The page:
• ${\displaystyle D_{A}}$ is the diffusion coefficient of A atoms in pure A.
• ${\displaystyle \Gamma }$ is the jump frequency for both the A* and A atoms.

An atom can make a successful jump when there are vacancies nearby and when it has enough thermal energy to overcome the energy barrier to migration. The number of successful jumps an atom will make in one second, or the jump frequency, can be expressed as:

${\displaystyle \Gamma =zvX_{v}\exp {\frac {-\Delta G_{m}}{RT}}}$

where

• ${\displaystyle z}$ is the number of nearest neighbors.
• ${\displaystyle v}$ is the frequency of temperature-independent atomic vibration.
• ${\displaystyle X_{v}}$ is the vacancy fraction of the lattice.
• ${\displaystyle \Delta G_{m}}$ is the activation energy barrier to atomic migration.

${\displaystyle X_{v}=X_{v}^{e}=\exp {\frac {-\Delta G_{v}}{RT}}}$

where ${\displaystyle \Delta G_{v}}$ is the free energy of vacancy formation for a single vacancy.

The diffusion coefficient in thermodynamic equilibrium can be expressed with ${\displaystyle \Delta G_{m}}$ and ${\displaystyle \Delta G_{v}}$, giving:

${\displaystyle D_{A}={\frac {1}{6}}\alpha ^{2}zv\exp {\frac {-(\Delta G_{m}+\Delta G_{v})}{RT}}}$

Substituting ΔG = ΔH – TΔS gives:

${\displaystyle D_{A}={\frac {1}{6}}\alpha ^{2}zv\exp {\frac {\Delta S_{m}+\Delta S_{v}}{R}}\exp {\frac {-(\Delta H_{m}+\Delta H_{v})}{RT}}}$

The diffusion coefficient can be simplified to an Arrhenius equation form:

${\displaystyle D_{A}=D_{0}\exp {\frac {-Q_{S}}{RT}}}$

where

• ${\displaystyle D_{0}}$ is approximately a constant. ${\displaystyle D_{0}={\frac {1}{6}}\alpha ^{2}zv\exp {\frac {\Delta S_{m}+\Delta S_{v}}{R}}}$
• ${\displaystyle Q_{S}}$ is the activation enthalpy. ${\displaystyle Q_{S}=\Delta H_{m}+\Delta H_{v}}$

Compared to that of interstitial diffusion, the activation energy for self-diffusion has an extra term (ΔHv). Since self-diffusion requires the presence of vacancies whose concentration depends on ΔHv.

### Vacancy Diffusion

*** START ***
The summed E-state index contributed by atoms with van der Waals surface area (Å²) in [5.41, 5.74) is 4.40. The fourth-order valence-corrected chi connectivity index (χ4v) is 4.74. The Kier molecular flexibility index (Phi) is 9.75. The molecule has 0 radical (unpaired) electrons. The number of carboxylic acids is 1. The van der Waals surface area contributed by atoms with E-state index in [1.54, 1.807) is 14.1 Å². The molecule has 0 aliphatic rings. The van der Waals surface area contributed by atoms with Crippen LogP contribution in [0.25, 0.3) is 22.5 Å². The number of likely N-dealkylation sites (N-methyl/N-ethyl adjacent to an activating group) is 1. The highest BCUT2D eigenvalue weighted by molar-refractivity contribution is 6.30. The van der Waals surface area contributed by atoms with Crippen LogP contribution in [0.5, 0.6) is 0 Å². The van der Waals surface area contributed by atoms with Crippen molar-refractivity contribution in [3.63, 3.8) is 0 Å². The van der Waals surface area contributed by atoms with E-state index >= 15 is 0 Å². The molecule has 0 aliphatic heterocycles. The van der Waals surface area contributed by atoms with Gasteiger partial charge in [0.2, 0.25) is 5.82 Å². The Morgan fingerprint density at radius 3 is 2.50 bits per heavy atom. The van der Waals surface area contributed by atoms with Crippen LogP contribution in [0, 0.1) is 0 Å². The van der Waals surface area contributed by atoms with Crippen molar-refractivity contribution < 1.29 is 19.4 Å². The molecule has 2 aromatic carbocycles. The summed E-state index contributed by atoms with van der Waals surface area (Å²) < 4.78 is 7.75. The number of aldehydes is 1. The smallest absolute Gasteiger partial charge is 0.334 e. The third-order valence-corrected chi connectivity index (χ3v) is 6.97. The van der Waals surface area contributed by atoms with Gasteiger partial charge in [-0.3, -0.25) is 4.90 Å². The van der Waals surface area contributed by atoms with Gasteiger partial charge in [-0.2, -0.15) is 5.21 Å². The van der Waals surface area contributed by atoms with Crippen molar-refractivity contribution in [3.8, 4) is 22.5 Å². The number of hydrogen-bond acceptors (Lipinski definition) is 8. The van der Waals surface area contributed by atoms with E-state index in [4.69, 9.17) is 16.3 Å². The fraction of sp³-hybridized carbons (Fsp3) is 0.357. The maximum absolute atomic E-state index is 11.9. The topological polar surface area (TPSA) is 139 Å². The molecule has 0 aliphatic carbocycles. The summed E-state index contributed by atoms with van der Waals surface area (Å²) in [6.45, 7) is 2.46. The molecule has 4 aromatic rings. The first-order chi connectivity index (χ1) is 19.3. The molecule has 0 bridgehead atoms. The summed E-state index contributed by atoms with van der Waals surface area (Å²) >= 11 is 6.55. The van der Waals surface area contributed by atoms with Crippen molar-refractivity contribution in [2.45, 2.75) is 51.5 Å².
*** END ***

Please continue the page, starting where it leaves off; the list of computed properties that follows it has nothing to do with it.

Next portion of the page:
Diffusion of a vacancy can be viewed as the jumping of a vacancy onto an atom site. It is the same process as the jumping of an atom into a vacant site but without the need to consider the probability of vacancy presence, since a vacancy is usually always surrounded by atom sites to which it can jump. A vacancy can have its own diffusion coefficient that is expressed as:

${\displaystyle D_{v}={\frac {1}{6}}\alpha ^{2}\Gamma _{v}}$

where ${\displaystyle \Gamma _{v}}$ is the jump frequency of a vacancy.

The diffusion coefficient can also be expressed in terms of enthalpy of migration (${\displaystyle \Delta H_{m}}$) and entropy of migration (${\displaystyle \Delta S_{m}}$) of a vacancy, which are the same as for the migration of a substitutional atom:

${\displaystyle D_{v}={\frac {1}{6}}\alpha ^{2}zv\exp {\frac {\Delta S_{m}}{R}}\exp {\frac {-\Delta H_{m}}{RT}}}$

Comparing the diffusion coefficient between self-diffusion and vacancy diffusion gives:

${\displaystyle D_{v}={\frac {D_{A}}{X_{v}^{e}}}}$

where the equilibrium vacancy fraction ${\displaystyle X_{v}^{e}=\exp {\frac {-\Delta G_{v}}{RT}}}$

### Diffusion in a Binary System

In a system with multiple components (e.g. a binary alloy), the solvent (A) and the solute atoms (B) will not move in an equal rate. Each atomic species can be given its own intrinsic diffusion coefficient ${\displaystyle {\tilde {D}}_{A}}$ and ${\displaystyle {\tilde {D}}_{B}}$, expressing the diffusion of a certain species in the whole system. The interdiffusion coefficient ${\displaystyle {\tilde {D}}}$ is defined by the Darken's equation as:

${\displaystyle {\tilde {D}}={\tilde {D}}_{A}X_{B}+{\tilde {D}}_{B}X_{A}}$

where ${\displaystyle X_{A}}$ and ${\displaystyle X_{B}}$ are the amount fractions of species A and B, respectively.